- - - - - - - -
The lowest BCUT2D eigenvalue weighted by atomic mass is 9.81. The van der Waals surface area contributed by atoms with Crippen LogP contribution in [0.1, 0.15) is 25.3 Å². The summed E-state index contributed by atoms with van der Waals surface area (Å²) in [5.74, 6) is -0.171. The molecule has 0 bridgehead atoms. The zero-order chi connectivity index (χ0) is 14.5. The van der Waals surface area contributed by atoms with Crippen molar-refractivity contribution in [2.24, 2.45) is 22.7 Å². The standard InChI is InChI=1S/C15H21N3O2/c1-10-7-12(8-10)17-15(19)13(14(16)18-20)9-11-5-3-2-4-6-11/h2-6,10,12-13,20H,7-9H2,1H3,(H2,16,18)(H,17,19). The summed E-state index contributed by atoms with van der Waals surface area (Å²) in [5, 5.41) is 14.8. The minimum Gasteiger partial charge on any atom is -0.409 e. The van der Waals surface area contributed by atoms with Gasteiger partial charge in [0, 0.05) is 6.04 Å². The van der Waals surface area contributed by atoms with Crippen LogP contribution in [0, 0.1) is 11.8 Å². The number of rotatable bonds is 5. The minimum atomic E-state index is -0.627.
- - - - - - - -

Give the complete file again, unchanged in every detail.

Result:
The lowest BCUT2D eigenvalue weighted by atomic mass is 9.81. The van der Waals surface area contributed by atoms with Crippen LogP contribution in [0.1, 0.15) is 25.3 Å². The summed E-state index contributed by atoms with van der Waals surface area (Å²) in [5.74, 6) is -0.171. The molecule has 0 bridgehead atoms. The zero-order chi connectivity index (χ0) is 14.5. The van der Waals surface area contributed by atoms with Crippen molar-refractivity contribution in [2.24, 2.45) is 22.7 Å². The standard InChI is InChI=1S/C15H21N3O2/c1-10-7-12(8-10)17-15(19)13(14(16)18-20)9-11-5-3-2-4-6-11/h2-6,10,12-13,20H,7-9H2,1H3,(H2,16,18)(H,17,19). The summed E-state index contributed by atoms with van der Waals surface area (Å²) in [5, 5.41) is 14.8. The minimum Gasteiger partial charge on any atom is -0.409 e. The van der Waals surface area contributed by atoms with Gasteiger partial charge in [0, 0.05) is 6.04 Å². The van der Waals surface area contributed by atoms with Crippen LogP contribution in [0, 0.1) is 11.8 Å². The number of rotatable bonds is 5. The minimum atomic E-state index is -0.627.